Some analysts welcome the emerging plethora of new parties. They describe this as a reflection of multi-party democracy in action. These commentators have clearly never tried to run a complex coalition government. The general rule of thumb is that the more parties in a coalition, the more difficult it is to run an effective government. In some municipalities there are coalitions comprising up to nine parties. Inevitably excessive amounts of time, energy and resources are spent merely trying to hold the government together, rather than on driving a delivery agenda.

It is also wrong to assume that the myriad of tiny parties know what they stand for, or that they are all motivated by high principles. The proliferation of parties in a proportional system enables any person with a small local following to scrape together enough votes to win a seat in the local council. And in a closely contested election, that single seat often holds the balance of power.

As tiny parties pursue their interests, the inevitable result is frequent “side switching”, with governments changing on the whim of an individual pursuing better patronage prospects. This instability only exacerbates the country’s decline.

The only way to prevent this, as other countries with proportional representation systems have learnt, is to introduce a reasonable minimum threshold that must be reached in order to win a seat in a Council or Parliament.

One of the great risks in the years ahead is that the proliferation of representatives could extend from local to national government. The determining factor will be the system adopted in order to enable independent candidates to contest national elections, as required by the Constitutional Court ruling last year.

What does all this mean for the future of the country? And is there any chance that constitutionalists will be able to make common cause in coalitions with the capacity and political will to save the values and institutions on which the country’s future depends?

This dilemma is best illustrated by the position of President Cyril Ramaphosa, who, I believe, is a constitutionalist at heart but finds himself besieged between his party’s warring factions, without the killer instinct he needs to force the showdown that will lead to the long over-due fracturing of the ANC.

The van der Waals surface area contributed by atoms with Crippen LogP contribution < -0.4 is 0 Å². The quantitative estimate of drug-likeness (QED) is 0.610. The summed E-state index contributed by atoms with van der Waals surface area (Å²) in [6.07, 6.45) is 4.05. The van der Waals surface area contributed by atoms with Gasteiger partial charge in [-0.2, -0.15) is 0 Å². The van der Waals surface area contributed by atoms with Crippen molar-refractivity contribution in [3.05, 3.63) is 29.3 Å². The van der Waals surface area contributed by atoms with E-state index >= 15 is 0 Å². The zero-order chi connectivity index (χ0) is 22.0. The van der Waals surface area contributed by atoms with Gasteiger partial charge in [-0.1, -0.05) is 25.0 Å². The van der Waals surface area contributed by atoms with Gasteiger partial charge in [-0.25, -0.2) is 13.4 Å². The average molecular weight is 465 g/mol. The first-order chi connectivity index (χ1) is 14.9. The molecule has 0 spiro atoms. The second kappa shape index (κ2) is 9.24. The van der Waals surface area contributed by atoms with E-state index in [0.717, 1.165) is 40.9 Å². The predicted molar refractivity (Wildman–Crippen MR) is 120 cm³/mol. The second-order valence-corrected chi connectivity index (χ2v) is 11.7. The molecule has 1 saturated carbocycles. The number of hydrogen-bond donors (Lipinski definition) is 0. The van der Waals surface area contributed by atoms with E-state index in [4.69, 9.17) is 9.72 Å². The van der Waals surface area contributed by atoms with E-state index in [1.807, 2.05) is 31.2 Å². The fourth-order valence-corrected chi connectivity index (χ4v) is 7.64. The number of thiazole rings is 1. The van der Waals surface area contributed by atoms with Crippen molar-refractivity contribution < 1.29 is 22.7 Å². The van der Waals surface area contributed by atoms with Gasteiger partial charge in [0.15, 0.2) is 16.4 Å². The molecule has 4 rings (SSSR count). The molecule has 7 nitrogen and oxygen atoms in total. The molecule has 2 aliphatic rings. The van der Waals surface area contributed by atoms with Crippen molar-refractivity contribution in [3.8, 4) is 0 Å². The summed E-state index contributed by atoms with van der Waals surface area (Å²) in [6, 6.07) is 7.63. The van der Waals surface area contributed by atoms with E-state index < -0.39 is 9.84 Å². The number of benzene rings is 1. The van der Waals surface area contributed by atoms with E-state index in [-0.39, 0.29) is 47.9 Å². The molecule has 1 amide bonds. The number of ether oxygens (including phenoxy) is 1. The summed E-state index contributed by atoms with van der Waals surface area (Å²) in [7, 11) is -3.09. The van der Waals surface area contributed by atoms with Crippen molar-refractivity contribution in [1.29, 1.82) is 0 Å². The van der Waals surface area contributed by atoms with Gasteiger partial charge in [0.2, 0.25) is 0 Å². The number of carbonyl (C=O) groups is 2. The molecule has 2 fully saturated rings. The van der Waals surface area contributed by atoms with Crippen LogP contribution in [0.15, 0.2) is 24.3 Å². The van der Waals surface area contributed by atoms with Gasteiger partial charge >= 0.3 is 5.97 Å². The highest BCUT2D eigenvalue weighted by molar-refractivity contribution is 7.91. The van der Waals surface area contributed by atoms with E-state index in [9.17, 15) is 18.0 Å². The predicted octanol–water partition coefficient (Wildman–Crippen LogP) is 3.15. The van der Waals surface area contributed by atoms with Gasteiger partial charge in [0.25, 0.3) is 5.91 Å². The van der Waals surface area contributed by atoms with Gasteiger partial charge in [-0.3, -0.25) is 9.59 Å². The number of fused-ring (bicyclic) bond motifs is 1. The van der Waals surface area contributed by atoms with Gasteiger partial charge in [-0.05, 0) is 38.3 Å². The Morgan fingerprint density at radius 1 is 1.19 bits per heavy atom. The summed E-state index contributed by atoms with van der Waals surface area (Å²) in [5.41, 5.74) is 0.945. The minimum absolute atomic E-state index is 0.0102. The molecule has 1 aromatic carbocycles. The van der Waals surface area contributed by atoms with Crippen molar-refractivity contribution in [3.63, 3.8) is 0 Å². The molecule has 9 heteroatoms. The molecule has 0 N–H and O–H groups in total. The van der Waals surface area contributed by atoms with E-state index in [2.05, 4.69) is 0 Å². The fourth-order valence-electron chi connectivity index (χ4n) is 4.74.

Taking his State of the Nation Speech at face value, it is clear that he wants to pursue a reform agenda, but like Gulliver in the land of the Lilliputians, he lies prostrate, pegged to the ground by a thousand strands, hammered down by those defending personal and factional interests.

The result is paralysis within a captured, criminal state.

Despite this, the ANC understands that Cyril Ramaphosa is an electoral asset for them. Their polling tells them that their support would plummet even further in 2024 if they voted him out at their elective conference at the end of the year. That is the main reason why he will once more emerge as ANC President in December (if it takes place at all given the dire state of the party’s internal organisation).

The real contests to watch are those for Deputy President, and the members of the National Executive Committee. These are the sites of struggle for control of the ANC. The outcome of these elections at the December conference will define the party’s trajectory, given that the ANC’s deputy President traditionally succeeds his predecessor in the top job. A wide field is expected to emerge in this battle, ranging from the current deputy David Mabuza (firmly in the RET faction) to Phumzile Mlambo-Ngcuka, (from the ranks of Ramaphosa’s reform faction).